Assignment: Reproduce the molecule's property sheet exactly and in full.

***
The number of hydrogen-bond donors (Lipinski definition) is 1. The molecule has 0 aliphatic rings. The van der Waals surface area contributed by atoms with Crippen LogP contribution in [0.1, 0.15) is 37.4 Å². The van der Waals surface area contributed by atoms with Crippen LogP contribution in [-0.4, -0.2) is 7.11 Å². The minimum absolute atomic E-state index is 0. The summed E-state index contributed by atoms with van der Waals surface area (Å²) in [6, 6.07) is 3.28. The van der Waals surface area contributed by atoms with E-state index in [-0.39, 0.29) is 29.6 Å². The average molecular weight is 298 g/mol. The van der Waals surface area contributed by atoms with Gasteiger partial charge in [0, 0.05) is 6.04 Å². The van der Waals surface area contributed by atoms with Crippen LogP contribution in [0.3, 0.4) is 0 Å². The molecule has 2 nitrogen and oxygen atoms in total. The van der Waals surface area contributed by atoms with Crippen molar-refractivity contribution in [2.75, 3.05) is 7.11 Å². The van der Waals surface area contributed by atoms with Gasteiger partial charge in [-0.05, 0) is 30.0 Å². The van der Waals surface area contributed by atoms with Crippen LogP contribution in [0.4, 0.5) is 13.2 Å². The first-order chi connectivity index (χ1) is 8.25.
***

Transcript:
The number of hydrogen-bond donors (Lipinski definition) is 1. The molecule has 0 aliphatic rings. The van der Waals surface area contributed by atoms with Crippen LogP contribution in [0.1, 0.15) is 37.4 Å². The van der Waals surface area contributed by atoms with Crippen LogP contribution in [-0.4, -0.2) is 7.11 Å². The minimum absolute atomic E-state index is 0. The summed E-state index contributed by atoms with van der Waals surface area (Å²) in [6, 6.07) is 3.28. The van der Waals surface area contributed by atoms with E-state index in [-0.39, 0.29) is 29.6 Å². The average molecular weight is 298 g/mol. The van der Waals surface area contributed by atoms with Gasteiger partial charge in [0, 0.05) is 6.04 Å². The van der Waals surface area contributed by atoms with Crippen LogP contribution in [0.3, 0.4) is 0 Å². The molecule has 2 nitrogen and oxygen atoms in total. The van der Waals surface area contributed by atoms with Crippen molar-refractivity contribution in [2.75, 3.05) is 7.11 Å². The van der Waals surface area contributed by atoms with Gasteiger partial charge in [-0.05, 0) is 30.0 Å². The van der Waals surface area contributed by atoms with Crippen LogP contribution in [0.4, 0.5) is 13.2 Å². The first-order chi connectivity index (χ1) is 8.25.